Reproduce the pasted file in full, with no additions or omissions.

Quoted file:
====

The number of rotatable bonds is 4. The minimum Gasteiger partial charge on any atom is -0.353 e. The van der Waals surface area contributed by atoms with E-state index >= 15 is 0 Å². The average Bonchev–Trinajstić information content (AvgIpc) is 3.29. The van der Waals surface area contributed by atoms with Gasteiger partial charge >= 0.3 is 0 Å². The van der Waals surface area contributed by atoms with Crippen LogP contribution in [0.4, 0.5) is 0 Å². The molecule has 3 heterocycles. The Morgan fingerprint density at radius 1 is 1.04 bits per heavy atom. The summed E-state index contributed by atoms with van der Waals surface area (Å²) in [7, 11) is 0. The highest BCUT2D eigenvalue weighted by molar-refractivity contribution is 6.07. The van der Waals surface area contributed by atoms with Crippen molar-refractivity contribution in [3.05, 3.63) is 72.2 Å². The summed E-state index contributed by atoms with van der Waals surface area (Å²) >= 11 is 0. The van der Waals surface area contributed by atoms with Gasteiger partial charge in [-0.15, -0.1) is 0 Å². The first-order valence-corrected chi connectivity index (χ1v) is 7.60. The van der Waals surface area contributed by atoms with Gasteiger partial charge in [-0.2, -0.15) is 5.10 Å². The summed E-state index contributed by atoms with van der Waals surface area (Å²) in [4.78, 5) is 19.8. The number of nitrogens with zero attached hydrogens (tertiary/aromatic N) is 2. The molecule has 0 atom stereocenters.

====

The number of rotatable bonds is 4. The minimum Gasteiger partial charge on any atom is -0.353 e. The van der Waals surface area contributed by atoms with E-state index >= 15 is 0 Å². The average Bonchev–Trinajstić information content (AvgIpc) is 3.29. The van der Waals surface area contributed by atoms with Gasteiger partial charge >= 0.3 is 0 Å². The van der Waals surface area contributed by atoms with Crippen LogP contribution in [0.4, 0.5) is 0 Å². The molecule has 3 heterocycles. The Morgan fingerprint density at radius 1 is 1.04 bits per heavy atom. The summed E-state index contributed by atoms with van der Waals surface area (Å²) in [7, 11) is 0. The highest BCUT2D eigenvalue weighted by molar-refractivity contribution is 6.07. The van der Waals surface area contributed by atoms with Crippen molar-refractivity contribution in [3.05, 3.63) is 72.2 Å². The summed E-state index contributed by atoms with van der Waals surface area (Å²) >= 11 is 0. The van der Waals surface area contributed by atoms with Gasteiger partial charge in [-0.15, -0.1) is 0 Å². The first-order valence-corrected chi connectivity index (χ1v) is 7.60. The van der Waals surface area contributed by atoms with Gasteiger partial charge in [-0.2, -0.15) is 5.10 Å². The summed E-state index contributed by atoms with van der Waals surface area (Å²) in [4.78, 5) is 19.8. The number of nitrogens with zero attached hydrogens (tertiary/aromatic N) is 2. The molecule has 0 atom stereocenters.